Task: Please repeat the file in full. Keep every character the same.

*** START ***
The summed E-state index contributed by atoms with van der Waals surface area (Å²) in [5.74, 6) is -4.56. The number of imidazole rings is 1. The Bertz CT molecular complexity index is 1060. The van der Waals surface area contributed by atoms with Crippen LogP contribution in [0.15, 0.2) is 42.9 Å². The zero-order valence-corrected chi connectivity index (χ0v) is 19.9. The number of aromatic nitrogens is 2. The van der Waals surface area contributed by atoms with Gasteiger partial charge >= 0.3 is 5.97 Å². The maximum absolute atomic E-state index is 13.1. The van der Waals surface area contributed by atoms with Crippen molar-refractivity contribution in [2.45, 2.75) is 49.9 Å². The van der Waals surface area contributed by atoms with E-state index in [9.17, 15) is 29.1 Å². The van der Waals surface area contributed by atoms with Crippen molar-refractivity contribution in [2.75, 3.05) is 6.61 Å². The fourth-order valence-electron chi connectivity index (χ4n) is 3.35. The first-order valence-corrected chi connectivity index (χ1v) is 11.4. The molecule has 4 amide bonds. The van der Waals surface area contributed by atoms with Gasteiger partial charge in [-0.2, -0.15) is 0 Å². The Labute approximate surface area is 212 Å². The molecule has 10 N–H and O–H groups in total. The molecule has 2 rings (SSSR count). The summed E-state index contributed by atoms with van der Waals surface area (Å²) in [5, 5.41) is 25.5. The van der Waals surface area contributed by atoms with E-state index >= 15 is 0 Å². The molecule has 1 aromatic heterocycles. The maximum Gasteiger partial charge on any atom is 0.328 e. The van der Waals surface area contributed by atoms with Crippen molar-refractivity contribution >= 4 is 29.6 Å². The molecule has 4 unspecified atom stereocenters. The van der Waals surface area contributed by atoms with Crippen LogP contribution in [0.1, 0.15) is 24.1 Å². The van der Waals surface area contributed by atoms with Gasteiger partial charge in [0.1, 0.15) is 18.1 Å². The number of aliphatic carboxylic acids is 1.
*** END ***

The summed E-state index contributed by atoms with van der Waals surface area (Å²) in [5.74, 6) is -4.56. The number of imidazole rings is 1. The Bertz CT molecular complexity index is 1060. The van der Waals surface area contributed by atoms with Crippen LogP contribution in [0.15, 0.2) is 42.9 Å². The zero-order valence-corrected chi connectivity index (χ0v) is 19.9. The number of aromatic nitrogens is 2. The van der Waals surface area contributed by atoms with Gasteiger partial charge >= 0.3 is 5.97 Å². The maximum absolute atomic E-state index is 13.1. The van der Waals surface area contributed by atoms with Crippen molar-refractivity contribution in [2.45, 2.75) is 49.9 Å². The van der Waals surface area contributed by atoms with E-state index in [9.17, 15) is 29.1 Å². The van der Waals surface area contributed by atoms with Crippen molar-refractivity contribution in [2.75, 3.05) is 6.61 Å². The fourth-order valence-electron chi connectivity index (χ4n) is 3.35. The first-order valence-corrected chi connectivity index (χ1v) is 11.4. The molecule has 4 amide bonds. The van der Waals surface area contributed by atoms with Gasteiger partial charge in [-0.2, -0.15) is 0 Å². The Labute approximate surface area is 212 Å². The molecule has 10 N–H and O–H groups in total. The molecule has 2 rings (SSSR count). The summed E-state index contributed by atoms with van der Waals surface area (Å²) in [5, 5.41) is 25.5. The van der Waals surface area contributed by atoms with E-state index >= 15 is 0 Å². The molecule has 1 aromatic heterocycles. The maximum Gasteiger partial charge on any atom is 0.328 e. The van der Waals surface area contributed by atoms with Crippen molar-refractivity contribution >= 4 is 29.6 Å². The molecule has 4 unspecified atom stereocenters. The van der Waals surface area contributed by atoms with Crippen LogP contribution in [0.1, 0.15) is 24.1 Å². The van der Waals surface area contributed by atoms with Gasteiger partial charge in [0.1, 0.15) is 18.1 Å². The number of aliphatic carboxylic acids is 1.